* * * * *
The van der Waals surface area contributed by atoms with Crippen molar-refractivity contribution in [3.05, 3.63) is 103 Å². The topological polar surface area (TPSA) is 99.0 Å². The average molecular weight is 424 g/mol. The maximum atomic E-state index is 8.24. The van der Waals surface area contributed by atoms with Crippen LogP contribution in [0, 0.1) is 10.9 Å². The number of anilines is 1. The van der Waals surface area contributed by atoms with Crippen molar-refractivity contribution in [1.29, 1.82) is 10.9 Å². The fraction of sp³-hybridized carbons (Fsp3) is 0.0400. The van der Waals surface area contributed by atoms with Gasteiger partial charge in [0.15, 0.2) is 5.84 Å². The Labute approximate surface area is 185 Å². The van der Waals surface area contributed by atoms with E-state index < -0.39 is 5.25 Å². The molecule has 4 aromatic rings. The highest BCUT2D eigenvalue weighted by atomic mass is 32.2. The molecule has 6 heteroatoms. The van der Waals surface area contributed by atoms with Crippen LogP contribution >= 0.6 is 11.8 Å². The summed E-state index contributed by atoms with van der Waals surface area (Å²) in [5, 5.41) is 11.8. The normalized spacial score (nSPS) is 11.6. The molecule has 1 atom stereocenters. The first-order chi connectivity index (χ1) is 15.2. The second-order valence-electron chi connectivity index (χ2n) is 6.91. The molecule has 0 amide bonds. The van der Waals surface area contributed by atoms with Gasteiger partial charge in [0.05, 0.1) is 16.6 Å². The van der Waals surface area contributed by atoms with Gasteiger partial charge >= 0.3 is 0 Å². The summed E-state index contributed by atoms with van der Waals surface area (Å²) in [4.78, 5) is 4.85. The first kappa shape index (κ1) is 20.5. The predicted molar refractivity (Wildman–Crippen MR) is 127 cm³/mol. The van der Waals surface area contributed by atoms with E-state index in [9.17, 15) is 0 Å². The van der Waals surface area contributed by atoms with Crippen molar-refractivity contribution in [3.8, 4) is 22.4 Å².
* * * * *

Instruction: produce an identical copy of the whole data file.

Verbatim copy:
The van der Waals surface area contributed by atoms with Crippen molar-refractivity contribution in [3.05, 3.63) is 103 Å². The topological polar surface area (TPSA) is 99.0 Å². The average molecular weight is 424 g/mol. The maximum atomic E-state index is 8.24. The van der Waals surface area contributed by atoms with Crippen LogP contribution in [0, 0.1) is 10.9 Å². The number of anilines is 1. The van der Waals surface area contributed by atoms with Crippen molar-refractivity contribution in [1.29, 1.82) is 10.9 Å². The fraction of sp³-hybridized carbons (Fsp3) is 0.0400. The van der Waals surface area contributed by atoms with Gasteiger partial charge in [0.15, 0.2) is 5.84 Å². The Labute approximate surface area is 185 Å². The van der Waals surface area contributed by atoms with E-state index < -0.39 is 5.25 Å². The molecule has 4 aromatic rings. The highest BCUT2D eigenvalue weighted by atomic mass is 32.2. The molecule has 6 heteroatoms. The van der Waals surface area contributed by atoms with Crippen LogP contribution >= 0.6 is 11.8 Å². The summed E-state index contributed by atoms with van der Waals surface area (Å²) in [5, 5.41) is 11.8. The normalized spacial score (nSPS) is 11.6. The molecule has 1 atom stereocenters. The first-order chi connectivity index (χ1) is 15.2. The second-order valence-electron chi connectivity index (χ2n) is 6.91. The molecule has 0 amide bonds. The van der Waals surface area contributed by atoms with Gasteiger partial charge in [0.05, 0.1) is 16.6 Å². The van der Waals surface area contributed by atoms with Gasteiger partial charge >= 0.3 is 0 Å². The summed E-state index contributed by atoms with van der Waals surface area (Å²) in [4.78, 5) is 4.85. The first kappa shape index (κ1) is 20.5. The predicted molar refractivity (Wildman–Crippen MR) is 127 cm³/mol. The van der Waals surface area contributed by atoms with E-state index in [9.17, 15) is 0 Å². The van der Waals surface area contributed by atoms with Crippen molar-refractivity contribution in [3.8, 4) is 22.4 Å².